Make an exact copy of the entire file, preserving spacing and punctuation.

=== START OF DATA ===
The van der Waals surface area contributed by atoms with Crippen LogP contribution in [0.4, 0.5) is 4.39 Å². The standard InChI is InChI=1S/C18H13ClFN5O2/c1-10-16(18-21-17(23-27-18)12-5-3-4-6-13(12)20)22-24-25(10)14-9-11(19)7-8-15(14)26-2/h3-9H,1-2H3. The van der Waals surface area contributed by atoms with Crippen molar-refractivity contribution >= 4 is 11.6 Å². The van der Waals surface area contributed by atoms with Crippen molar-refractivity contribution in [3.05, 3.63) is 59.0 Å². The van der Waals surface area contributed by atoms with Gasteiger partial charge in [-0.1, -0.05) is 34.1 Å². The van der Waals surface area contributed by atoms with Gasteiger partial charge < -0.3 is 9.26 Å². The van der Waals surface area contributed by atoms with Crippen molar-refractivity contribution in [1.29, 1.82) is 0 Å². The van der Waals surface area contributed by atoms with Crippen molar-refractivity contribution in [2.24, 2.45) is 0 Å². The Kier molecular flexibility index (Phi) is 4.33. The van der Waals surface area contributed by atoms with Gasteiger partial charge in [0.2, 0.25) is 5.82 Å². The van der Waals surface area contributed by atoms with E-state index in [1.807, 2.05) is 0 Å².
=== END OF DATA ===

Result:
The van der Waals surface area contributed by atoms with Crippen LogP contribution in [0.4, 0.5) is 4.39 Å². The standard InChI is InChI=1S/C18H13ClFN5O2/c1-10-16(18-21-17(23-27-18)12-5-3-4-6-13(12)20)22-24-25(10)14-9-11(19)7-8-15(14)26-2/h3-9H,1-2H3. The van der Waals surface area contributed by atoms with Crippen molar-refractivity contribution >= 4 is 11.6 Å². The van der Waals surface area contributed by atoms with Crippen molar-refractivity contribution in [3.05, 3.63) is 59.0 Å². The van der Waals surface area contributed by atoms with Gasteiger partial charge in [-0.1, -0.05) is 34.1 Å². The van der Waals surface area contributed by atoms with Gasteiger partial charge < -0.3 is 9.26 Å². The van der Waals surface area contributed by atoms with Crippen molar-refractivity contribution in [1.29, 1.82) is 0 Å². The van der Waals surface area contributed by atoms with Crippen molar-refractivity contribution in [2.24, 2.45) is 0 Å². The Kier molecular flexibility index (Phi) is 4.33. The van der Waals surface area contributed by atoms with Gasteiger partial charge in [0.2, 0.25) is 5.82 Å². The van der Waals surface area contributed by atoms with E-state index in [1.807, 2.05) is 0 Å².